During a yoga session we all expect the child’s pose, to relax, recharge and why not also breath

Balasana the child’s pose must not be confused with Ananda Balasana, The happy baby pose.  Although the two asanas have a similar name, they are two poses that are very different between them.

The word balasana in Sanskrit is divided in Bala which means “child” and asana “pose”, therefore balasana is translated as “the child’s pose”.

In some schools this position is also called shashankasana, which means, always from Sanskrit, “the position of the moon”.

In Yoga we have the rule of balance, consequently after a certain position we require counterposition, hence Balasana is often used as a counteroposition immediately after having practiced asanas which provide a backwards torsion of our back.


Here we see how to carry out this position:

  • Sit on your knees and the palms of your hands on your thighs just above your knees.
  • Keeping your spine straight and your head aligned, raise your arms above your head keeping them stretched forward at shoulder distance.
  • Exhale and lean forward with your bust by starting the movement from the hips till your hands and forehead reach the floor, with the palms of your hands facing down.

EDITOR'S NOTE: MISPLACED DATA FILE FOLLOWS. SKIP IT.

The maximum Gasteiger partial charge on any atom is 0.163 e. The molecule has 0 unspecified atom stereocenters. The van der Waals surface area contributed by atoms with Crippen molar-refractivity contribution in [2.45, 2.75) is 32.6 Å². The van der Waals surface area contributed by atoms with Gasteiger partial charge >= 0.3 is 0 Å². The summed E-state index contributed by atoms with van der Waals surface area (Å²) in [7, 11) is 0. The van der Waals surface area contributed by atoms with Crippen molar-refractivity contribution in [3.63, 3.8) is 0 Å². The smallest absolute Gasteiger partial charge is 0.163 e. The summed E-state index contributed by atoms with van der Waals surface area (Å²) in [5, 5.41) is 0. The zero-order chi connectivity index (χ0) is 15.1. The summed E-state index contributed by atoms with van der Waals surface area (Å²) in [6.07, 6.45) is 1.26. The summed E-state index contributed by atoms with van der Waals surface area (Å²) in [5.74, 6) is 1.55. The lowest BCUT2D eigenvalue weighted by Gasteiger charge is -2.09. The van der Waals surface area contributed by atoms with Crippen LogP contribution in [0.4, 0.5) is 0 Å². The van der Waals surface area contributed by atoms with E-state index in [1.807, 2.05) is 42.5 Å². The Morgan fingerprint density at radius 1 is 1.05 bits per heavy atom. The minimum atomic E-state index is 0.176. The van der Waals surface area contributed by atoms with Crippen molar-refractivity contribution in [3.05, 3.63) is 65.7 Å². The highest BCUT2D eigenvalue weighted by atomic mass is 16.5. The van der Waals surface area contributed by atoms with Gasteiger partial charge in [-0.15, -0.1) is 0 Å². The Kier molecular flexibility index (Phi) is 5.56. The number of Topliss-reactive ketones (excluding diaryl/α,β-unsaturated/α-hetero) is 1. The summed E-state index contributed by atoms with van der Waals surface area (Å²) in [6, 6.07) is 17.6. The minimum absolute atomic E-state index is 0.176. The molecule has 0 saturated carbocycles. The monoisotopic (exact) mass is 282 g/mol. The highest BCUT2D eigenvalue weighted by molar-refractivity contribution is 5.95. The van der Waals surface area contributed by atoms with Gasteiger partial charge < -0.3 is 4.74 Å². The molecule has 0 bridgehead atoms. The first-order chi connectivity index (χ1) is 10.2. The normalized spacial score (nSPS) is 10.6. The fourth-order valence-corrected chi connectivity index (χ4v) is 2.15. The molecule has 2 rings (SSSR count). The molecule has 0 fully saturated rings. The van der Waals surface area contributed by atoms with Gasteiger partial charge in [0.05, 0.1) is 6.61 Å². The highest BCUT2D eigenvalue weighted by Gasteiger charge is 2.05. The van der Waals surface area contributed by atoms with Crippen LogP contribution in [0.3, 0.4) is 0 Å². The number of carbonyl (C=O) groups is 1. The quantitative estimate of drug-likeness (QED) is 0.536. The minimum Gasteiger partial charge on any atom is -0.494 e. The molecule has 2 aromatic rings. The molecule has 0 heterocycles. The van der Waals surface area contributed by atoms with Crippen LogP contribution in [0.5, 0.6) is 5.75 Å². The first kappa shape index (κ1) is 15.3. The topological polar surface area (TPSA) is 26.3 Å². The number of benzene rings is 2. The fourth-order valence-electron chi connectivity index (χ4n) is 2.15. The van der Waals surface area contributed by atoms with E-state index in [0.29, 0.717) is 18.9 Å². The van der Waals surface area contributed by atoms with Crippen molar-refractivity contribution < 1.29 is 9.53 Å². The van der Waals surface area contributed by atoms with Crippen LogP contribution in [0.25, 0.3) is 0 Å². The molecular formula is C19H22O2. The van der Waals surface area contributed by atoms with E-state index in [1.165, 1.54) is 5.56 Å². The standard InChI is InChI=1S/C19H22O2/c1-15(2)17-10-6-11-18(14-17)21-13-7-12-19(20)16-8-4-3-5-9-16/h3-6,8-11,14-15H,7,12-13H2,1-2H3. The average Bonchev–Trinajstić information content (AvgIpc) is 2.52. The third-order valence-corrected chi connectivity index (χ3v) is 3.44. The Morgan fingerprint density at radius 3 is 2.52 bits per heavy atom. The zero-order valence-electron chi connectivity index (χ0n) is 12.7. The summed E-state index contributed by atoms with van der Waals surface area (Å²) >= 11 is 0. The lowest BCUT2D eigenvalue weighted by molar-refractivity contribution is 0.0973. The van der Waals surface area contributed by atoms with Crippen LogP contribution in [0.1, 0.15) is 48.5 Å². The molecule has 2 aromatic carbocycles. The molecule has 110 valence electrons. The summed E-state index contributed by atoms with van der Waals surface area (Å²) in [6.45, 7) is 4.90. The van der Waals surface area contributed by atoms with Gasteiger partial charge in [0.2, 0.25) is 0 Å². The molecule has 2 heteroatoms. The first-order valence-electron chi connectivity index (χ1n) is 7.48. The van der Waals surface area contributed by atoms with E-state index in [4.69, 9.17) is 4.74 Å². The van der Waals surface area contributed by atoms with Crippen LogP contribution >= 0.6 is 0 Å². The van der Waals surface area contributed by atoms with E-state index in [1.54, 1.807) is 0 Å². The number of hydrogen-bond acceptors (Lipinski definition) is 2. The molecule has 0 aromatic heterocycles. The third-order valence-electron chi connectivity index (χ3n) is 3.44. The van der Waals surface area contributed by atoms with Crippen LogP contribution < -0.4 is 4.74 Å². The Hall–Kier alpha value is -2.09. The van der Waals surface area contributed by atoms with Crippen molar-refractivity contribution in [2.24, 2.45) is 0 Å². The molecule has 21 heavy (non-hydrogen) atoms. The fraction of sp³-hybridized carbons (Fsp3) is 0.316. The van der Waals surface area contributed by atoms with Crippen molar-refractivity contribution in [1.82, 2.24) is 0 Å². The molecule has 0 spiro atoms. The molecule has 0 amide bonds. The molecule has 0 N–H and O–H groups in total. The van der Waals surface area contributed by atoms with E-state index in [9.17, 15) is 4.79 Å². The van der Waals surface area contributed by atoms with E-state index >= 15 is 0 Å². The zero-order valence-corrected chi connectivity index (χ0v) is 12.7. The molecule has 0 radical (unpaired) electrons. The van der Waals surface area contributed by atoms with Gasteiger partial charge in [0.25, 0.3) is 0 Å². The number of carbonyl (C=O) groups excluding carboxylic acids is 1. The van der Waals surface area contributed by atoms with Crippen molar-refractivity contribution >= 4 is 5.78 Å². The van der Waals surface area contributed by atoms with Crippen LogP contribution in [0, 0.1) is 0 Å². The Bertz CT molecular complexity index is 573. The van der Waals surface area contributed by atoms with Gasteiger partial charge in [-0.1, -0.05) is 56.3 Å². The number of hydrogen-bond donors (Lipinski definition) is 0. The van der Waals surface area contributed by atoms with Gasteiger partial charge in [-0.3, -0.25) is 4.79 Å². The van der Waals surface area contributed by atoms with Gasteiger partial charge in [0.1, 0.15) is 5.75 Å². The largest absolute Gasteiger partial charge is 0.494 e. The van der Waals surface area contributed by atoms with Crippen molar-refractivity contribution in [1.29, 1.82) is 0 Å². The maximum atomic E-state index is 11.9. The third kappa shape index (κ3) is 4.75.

• Relax completely your arms and let your elbows relax too by touching the ground.
  • Breathe normally and hold the pose until you are able to perceive balance between effort and relaxation.

Exit from the position slowly and gently while slowly raising your bust to a vertical position and leave your hands rest on your thighs.


Balasana is an ancient and rich in benefits that also the ancient texts refer to:

– Strengthens the muscles of the legs and thighs.

– Stimulates all the internal organs of the abdomen, especially liver and spleen, pancreas and bladder

– Calms and relaxes the mind

– Tones the pelvic muscles and sciatic nerve.

– Cures flat feet; in this case it should be performed every day for at least 15 minutes during a period of at least 6 months.

– It lengthens the muscles of the back and relaxes the vertebrae in order to relieve the weight at the level of the intervertebral discs, helping them to keep their correct position;

– Invigorates the intestine, stimulates peristalsis, reduces constipation and excess air, thus improving the digestion.

– Helps improve the alterations of the sexual organs, both male and female.

– Reduces stress, aggressiveness, the personal attitudes that lead to arrogance, selfishness and anger.

Although it is a pose that is easy and rich in benefits, however we must still follow some precautions:

It is contraindicated if you suffer from slipping of the intervertebral discs or other serious diseases of the spine.

If you suffer from high blood pressure carry out this position with caution also if you suffer from pain in your knees or articular pain or diseases such as arthritis.

If you want to deepen and start with the basics of yoga take a look at our ebook yoga for everyone